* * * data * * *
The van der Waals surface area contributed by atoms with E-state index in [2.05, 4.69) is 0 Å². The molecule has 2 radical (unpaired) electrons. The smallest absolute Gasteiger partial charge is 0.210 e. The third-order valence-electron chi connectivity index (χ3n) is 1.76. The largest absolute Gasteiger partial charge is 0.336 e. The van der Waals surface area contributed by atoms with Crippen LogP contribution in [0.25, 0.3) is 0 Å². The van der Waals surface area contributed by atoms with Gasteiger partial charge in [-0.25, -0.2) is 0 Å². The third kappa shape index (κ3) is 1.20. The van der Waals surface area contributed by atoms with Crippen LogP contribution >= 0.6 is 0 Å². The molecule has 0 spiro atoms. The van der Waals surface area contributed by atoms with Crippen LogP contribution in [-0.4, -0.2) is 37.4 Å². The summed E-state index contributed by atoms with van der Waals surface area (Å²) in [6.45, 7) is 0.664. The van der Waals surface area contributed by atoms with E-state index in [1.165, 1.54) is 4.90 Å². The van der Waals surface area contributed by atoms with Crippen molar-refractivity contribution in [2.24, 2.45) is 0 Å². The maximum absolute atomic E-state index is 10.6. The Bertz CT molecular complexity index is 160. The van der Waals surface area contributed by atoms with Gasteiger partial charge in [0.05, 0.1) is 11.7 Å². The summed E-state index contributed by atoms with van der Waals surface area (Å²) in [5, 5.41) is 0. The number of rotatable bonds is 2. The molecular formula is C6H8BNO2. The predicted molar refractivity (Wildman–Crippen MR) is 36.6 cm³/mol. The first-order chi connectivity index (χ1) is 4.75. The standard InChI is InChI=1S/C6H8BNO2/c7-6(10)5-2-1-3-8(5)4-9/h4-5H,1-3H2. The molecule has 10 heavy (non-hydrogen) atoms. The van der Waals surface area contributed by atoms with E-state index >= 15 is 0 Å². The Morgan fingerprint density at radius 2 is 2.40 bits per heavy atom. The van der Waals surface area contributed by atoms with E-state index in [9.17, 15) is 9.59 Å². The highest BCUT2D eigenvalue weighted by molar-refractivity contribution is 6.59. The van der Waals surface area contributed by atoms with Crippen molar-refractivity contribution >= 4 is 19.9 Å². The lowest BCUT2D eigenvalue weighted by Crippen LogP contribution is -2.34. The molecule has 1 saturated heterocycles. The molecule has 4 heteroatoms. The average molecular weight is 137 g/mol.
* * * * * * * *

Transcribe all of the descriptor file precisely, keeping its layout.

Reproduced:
The van der Waals surface area contributed by atoms with E-state index in [2.05, 4.69) is 0 Å². The molecule has 2 radical (unpaired) electrons. The smallest absolute Gasteiger partial charge is 0.210 e. The third-order valence-electron chi connectivity index (χ3n) is 1.76. The largest absolute Gasteiger partial charge is 0.336 e. The van der Waals surface area contributed by atoms with Crippen LogP contribution in [0.25, 0.3) is 0 Å². The van der Waals surface area contributed by atoms with Gasteiger partial charge in [-0.25, -0.2) is 0 Å². The third kappa shape index (κ3) is 1.20. The van der Waals surface area contributed by atoms with Crippen LogP contribution >= 0.6 is 0 Å². The molecule has 0 spiro atoms. The van der Waals surface area contributed by atoms with Crippen LogP contribution in [-0.4, -0.2) is 37.4 Å². The summed E-state index contributed by atoms with van der Waals surface area (Å²) in [6.45, 7) is 0.664. The van der Waals surface area contributed by atoms with E-state index in [1.165, 1.54) is 4.90 Å². The van der Waals surface area contributed by atoms with Crippen molar-refractivity contribution in [2.24, 2.45) is 0 Å². The maximum absolute atomic E-state index is 10.6. The Bertz CT molecular complexity index is 160. The van der Waals surface area contributed by atoms with Gasteiger partial charge in [0.05, 0.1) is 11.7 Å². The summed E-state index contributed by atoms with van der Waals surface area (Å²) in [5, 5.41) is 0. The number of rotatable bonds is 2. The molecular formula is C6H8BNO2. The predicted molar refractivity (Wildman–Crippen MR) is 36.6 cm³/mol. The first-order chi connectivity index (χ1) is 4.75. The standard InChI is InChI=1S/C6H8BNO2/c7-6(10)5-2-1-3-8(5)4-9/h4-5H,1-3H2. The molecule has 10 heavy (non-hydrogen) atoms. The van der Waals surface area contributed by atoms with E-state index >= 15 is 0 Å². The Morgan fingerprint density at radius 2 is 2.40 bits per heavy atom. The van der Waals surface area contributed by atoms with E-state index in [9.17, 15) is 9.59 Å². The highest BCUT2D eigenvalue weighted by molar-refractivity contribution is 6.59. The van der Waals surface area contributed by atoms with Crippen molar-refractivity contribution >= 4 is 19.9 Å². The lowest BCUT2D eigenvalue weighted by Crippen LogP contribution is -2.34. The molecule has 1 saturated heterocycles. The molecule has 4 heteroatoms. The average molecular weight is 137 g/mol.